Fall can be an excellent time to treat unwanted stands of woody plants on rangeland. Learn about two different treatment methods: basal bark and cut-stump applications.
Buckbrush and western snowberry are native shrubs found in Kansas. Both species occur on rangelands and as an understory species in woodlands. Buckbrush and western snowberry are generally considered undesirable in areas being grazed by cattle.
Late summer and fall can be an excellent time to treat unwanted stands of woody plants. Scattered stands of individual trees should either be treated individually using the basal bark method or the cut stump treatment method.
This article highlights the Lancaster soil series. This soil is found throughout central Kansas, mainly on hillslopes. An eye-catching feature of the Lancaster are the bright red colors seen throughout its profile. Learn more about this Kansas rangeland soil in this article: Profiles in Soil.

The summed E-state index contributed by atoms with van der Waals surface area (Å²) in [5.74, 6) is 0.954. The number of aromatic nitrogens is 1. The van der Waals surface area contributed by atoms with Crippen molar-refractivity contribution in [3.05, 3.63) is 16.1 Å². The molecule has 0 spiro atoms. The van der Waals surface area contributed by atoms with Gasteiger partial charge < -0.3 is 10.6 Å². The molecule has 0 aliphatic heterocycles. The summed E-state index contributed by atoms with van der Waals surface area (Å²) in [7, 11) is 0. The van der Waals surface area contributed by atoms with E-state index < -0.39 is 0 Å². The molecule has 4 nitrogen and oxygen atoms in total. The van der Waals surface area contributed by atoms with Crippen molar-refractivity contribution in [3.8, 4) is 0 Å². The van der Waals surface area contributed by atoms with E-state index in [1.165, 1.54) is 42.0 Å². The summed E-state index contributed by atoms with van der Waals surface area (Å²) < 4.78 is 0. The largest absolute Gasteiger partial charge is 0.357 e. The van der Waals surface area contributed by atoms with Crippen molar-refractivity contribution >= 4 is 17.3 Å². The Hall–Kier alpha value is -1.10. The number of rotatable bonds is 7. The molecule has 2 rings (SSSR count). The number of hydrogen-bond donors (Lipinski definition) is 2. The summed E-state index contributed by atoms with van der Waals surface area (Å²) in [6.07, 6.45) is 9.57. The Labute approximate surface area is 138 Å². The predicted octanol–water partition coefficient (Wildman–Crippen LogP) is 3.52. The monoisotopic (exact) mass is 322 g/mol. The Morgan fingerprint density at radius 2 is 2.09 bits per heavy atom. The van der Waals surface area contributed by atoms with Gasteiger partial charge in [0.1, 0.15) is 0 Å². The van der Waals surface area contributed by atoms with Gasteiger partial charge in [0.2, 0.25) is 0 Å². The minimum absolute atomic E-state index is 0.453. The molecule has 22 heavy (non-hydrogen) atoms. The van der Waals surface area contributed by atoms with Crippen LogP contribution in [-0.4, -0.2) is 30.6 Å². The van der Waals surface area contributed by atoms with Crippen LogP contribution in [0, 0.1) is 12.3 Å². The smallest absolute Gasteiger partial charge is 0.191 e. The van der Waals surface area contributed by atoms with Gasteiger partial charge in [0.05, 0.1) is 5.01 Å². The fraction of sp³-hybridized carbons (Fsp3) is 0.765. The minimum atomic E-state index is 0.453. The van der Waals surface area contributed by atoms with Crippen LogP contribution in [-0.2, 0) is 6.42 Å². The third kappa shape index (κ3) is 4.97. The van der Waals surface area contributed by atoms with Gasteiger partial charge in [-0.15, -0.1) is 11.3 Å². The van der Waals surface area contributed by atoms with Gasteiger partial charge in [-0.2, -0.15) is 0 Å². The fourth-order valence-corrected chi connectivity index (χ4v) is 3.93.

It has been a late spring in 2022 across most of Kansas. Lack of fall and winter moisture has delayed plant growth this spring. Now the question is when should I turn-out livestock on my pastures? Historically, this decision has been referred to as range readiness, especially on seasonally grazed pastures. Range readiness occurs when plants have had the opportunity to make good growth and grazing may begin without damage to the vegetation or soil. As pastures start to green-up the temptation is to start grazing as soon as possible. Initially, plants use stored food reserves to start growth. Read more about how to make the best decision for your pastures and livestock considerations.